As soon as I started writing for APA, I immediately knew one of the people I wanted to interview was Suzy Annetta. Suzy is a fellow Melbournian and the founder of Design Anthology, Asia’s premier English-language interiors, design, and architecture magazine. After meeting Suzy at a talk she was chairing at Den Fair last June, I reached out for an interview after discovering she is launching an Australian edition of Design Anthology.
Thank you, Suzy, for taking the time for this interview. To start, can you tell us a bit about yourself? What made you pursue a career in interior design? Additionally, you have spent a lot of time living in Asia and now have been in Hong Kong for some time. How have you found the impact of Asian culture in terms of design?
Well, to start with I was always one of those kids inside drawing and reading, despite living near the beach. So I think a future in design or something creative was inevitable. I thought I wanted to be an architect at first but when they told me I’d have to drop my creative subjects and take on more math and science I realised that was not for me. I was obsessed with living spaces, maybe because we moved around a bit when I was younger and had amassed a huge collection of design magazines and books (this is all in the pre-internet days of course). It was a culmination of all those things that led to my interest in interior design.
I actually worked in textiles (for furnishings specifically) for about the first decade of my career though as interior design was still developing as a field of study and as a career path in Australia. It was really just architecture or “decorating”. This was the time that the Melbourne College of Decoration was merging with RMIT to become their built environment department. I’m showing my age now.
Anyway, long story short, I ended up in Tokyo for 3 years and worked for an American textile company while I was there. It was my first time outside of Australia and a massive culture shock. Growing up as a headstrong independent young woman I found the culture (then) quite confronting and a bit debilitating to be honest. It was via that job that I ended up in Hong Kong 14 years ago.
I think it’s hard for me to say what impact ‘Asian’ culture has had on design because the culture from this region varies so much. We’re talking about a region that hugely diverse in terms of ethnicity, language, culture, faith, and history (and colonial influence). We publish stories from countries as diverse and geographically separated as Japan to India. But within those unique countries, there is I think quite a lot of influence, but it may be more subtle, like material usage, than the obvious cultural references we’d be looking for. Climate dictates a lot in terms of architecture obviously, and I think the south-east Asian countries are taking the lead in terms of sustainability because they are able to easily incorporate aspects like natural lighting and natural ventilation into their buildings – and have done for centuries.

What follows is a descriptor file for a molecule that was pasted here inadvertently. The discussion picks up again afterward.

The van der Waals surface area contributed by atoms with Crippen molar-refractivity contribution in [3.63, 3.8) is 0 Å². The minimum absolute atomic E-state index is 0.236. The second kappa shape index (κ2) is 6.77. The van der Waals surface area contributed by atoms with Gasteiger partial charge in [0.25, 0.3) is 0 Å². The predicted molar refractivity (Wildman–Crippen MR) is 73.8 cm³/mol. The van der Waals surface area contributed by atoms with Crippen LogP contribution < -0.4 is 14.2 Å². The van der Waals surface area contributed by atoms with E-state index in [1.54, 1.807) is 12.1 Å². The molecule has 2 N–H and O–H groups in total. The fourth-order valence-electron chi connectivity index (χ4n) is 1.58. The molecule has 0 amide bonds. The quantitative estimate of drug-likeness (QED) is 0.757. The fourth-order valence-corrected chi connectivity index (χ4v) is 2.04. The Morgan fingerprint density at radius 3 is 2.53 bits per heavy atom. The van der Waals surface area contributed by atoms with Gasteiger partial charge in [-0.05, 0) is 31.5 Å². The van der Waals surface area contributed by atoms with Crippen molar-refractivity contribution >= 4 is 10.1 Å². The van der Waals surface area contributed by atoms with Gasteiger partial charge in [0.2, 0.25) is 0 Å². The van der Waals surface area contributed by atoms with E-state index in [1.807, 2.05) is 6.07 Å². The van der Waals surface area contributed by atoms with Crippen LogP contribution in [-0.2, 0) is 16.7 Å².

You have gone from being an interior designer to a publisher. What inspired you to make such a huge career shift?
In the meantime, I had been writing a blog – just as a way to put my thoughts out there about design and interiors that I liked. I wasn’t really writing it with an audience in mind but the following grew pretty steadily over the years and I realised that most of the subscribers were from big design firms internationally – firms whose work I really admired.
I had set up my own design studio about 7-8 years ago, right after becoming a permanent resident of Hong Kong (meaning I didn’t need a company to sponsor my visa anymore), but very quickly grew disillusioned with running my own practice. I took a bit of a break to think about what I wanted to do. I think I was confused because I was finally in the position I had been working towards my whole life but the reality didn’t match the dream.
At the same time, I was really bored with the design magazines being published in Hong Kong. So the idea to create something new – in a different format that really showcases the imagery – but showcasing work in Asia came about.